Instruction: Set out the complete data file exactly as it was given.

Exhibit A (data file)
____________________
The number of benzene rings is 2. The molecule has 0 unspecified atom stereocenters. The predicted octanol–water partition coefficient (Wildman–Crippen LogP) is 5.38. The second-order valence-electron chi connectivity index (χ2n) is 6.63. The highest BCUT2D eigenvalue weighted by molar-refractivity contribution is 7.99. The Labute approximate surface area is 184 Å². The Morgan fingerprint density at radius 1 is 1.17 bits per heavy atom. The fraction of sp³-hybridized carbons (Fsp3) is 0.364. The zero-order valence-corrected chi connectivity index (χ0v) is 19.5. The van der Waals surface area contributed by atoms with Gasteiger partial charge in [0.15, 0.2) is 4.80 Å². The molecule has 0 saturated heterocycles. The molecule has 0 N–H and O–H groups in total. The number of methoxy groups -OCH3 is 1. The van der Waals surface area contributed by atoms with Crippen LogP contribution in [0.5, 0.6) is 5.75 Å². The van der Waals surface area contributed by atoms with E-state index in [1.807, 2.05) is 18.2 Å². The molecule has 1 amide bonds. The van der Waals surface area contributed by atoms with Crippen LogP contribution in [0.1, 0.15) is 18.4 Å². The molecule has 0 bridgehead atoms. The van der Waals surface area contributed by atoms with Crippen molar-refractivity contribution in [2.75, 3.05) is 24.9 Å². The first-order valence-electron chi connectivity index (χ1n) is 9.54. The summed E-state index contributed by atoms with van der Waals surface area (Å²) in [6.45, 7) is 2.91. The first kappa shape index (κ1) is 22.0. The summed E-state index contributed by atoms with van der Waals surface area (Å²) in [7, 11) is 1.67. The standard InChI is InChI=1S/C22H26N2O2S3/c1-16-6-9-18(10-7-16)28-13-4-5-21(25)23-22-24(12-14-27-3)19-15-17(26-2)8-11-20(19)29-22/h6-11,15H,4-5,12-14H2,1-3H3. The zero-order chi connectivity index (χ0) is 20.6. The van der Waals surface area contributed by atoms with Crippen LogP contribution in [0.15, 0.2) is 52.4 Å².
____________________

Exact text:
The number of benzene rings is 2. The molecule has 0 unspecified atom stereocenters. The predicted octanol–water partition coefficient (Wildman–Crippen LogP) is 5.38. The second-order valence-electron chi connectivity index (χ2n) is 6.63. The highest BCUT2D eigenvalue weighted by molar-refractivity contribution is 7.99. The Labute approximate surface area is 184 Å². The Morgan fingerprint density at radius 1 is 1.17 bits per heavy atom. The fraction of sp³-hybridized carbons (Fsp3) is 0.364. The zero-order valence-corrected chi connectivity index (χ0v) is 19.5. The van der Waals surface area contributed by atoms with Gasteiger partial charge in [0.15, 0.2) is 4.80 Å². The molecule has 0 saturated heterocycles. The molecule has 0 N–H and O–H groups in total. The number of methoxy groups -OCH3 is 1. The van der Waals surface area contributed by atoms with Crippen LogP contribution in [0.5, 0.6) is 5.75 Å². The van der Waals surface area contributed by atoms with E-state index in [1.807, 2.05) is 18.2 Å². The molecule has 1 amide bonds. The van der Waals surface area contributed by atoms with Crippen LogP contribution in [0.1, 0.15) is 18.4 Å². The molecule has 0 bridgehead atoms. The van der Waals surface area contributed by atoms with Crippen molar-refractivity contribution in [2.75, 3.05) is 24.9 Å². The first-order valence-electron chi connectivity index (χ1n) is 9.54. The summed E-state index contributed by atoms with van der Waals surface area (Å²) in [6.45, 7) is 2.91. The first kappa shape index (κ1) is 22.0. The summed E-state index contributed by atoms with van der Waals surface area (Å²) in [7, 11) is 1.67. The standard InChI is InChI=1S/C22H26N2O2S3/c1-16-6-9-18(10-7-16)28-13-4-5-21(25)23-22-24(12-14-27-3)19-15-17(26-2)8-11-20(19)29-22/h6-11,15H,4-5,12-14H2,1-3H3. The zero-order chi connectivity index (χ0) is 20.6. The van der Waals surface area contributed by atoms with Crippen LogP contribution in [0.15, 0.2) is 52.4 Å².